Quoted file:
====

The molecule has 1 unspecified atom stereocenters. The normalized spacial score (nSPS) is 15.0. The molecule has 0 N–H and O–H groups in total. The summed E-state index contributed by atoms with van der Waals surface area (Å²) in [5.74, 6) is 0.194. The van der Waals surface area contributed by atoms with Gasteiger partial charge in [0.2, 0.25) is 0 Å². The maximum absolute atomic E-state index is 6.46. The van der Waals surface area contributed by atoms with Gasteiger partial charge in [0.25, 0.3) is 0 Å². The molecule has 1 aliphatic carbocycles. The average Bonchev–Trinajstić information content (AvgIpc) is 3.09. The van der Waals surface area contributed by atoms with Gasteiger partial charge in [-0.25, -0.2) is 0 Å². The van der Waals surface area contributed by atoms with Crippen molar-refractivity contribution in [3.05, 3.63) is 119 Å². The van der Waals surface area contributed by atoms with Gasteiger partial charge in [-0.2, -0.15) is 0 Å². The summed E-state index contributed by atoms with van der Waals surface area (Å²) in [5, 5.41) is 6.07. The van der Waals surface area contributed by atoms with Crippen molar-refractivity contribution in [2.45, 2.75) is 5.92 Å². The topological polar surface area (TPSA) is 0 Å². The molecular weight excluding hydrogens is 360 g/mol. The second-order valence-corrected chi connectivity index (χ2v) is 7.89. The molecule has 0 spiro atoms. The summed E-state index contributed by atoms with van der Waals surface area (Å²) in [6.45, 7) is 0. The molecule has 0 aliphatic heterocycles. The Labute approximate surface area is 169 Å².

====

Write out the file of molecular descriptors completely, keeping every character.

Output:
The molecule has 1 unspecified atom stereocenters. The normalized spacial score (nSPS) is 15.0. The molecule has 0 N–H and O–H groups in total. The summed E-state index contributed by atoms with van der Waals surface area (Å²) in [5.74, 6) is 0.194. The van der Waals surface area contributed by atoms with Gasteiger partial charge in [0.2, 0.25) is 0 Å². The maximum absolute atomic E-state index is 6.46. The van der Waals surface area contributed by atoms with Gasteiger partial charge in [0.25, 0.3) is 0 Å². The molecule has 1 aliphatic carbocycles. The average Bonchev–Trinajstić information content (AvgIpc) is 3.09. The van der Waals surface area contributed by atoms with Gasteiger partial charge in [-0.25, -0.2) is 0 Å². The van der Waals surface area contributed by atoms with Crippen molar-refractivity contribution in [3.05, 3.63) is 119 Å². The van der Waals surface area contributed by atoms with Gasteiger partial charge in [-0.2, -0.15) is 0 Å². The summed E-state index contributed by atoms with van der Waals surface area (Å²) in [5, 5.41) is 6.07. The van der Waals surface area contributed by atoms with Crippen molar-refractivity contribution in [2.45, 2.75) is 5.92 Å². The topological polar surface area (TPSA) is 0 Å². The molecular weight excluding hydrogens is 360 g/mol. The second-order valence-corrected chi connectivity index (χ2v) is 7.89. The molecule has 0 spiro atoms. The summed E-state index contributed by atoms with van der Waals surface area (Å²) in [6.45, 7) is 0. The molecule has 0 aliphatic heterocycles. The Labute approximate surface area is 169 Å².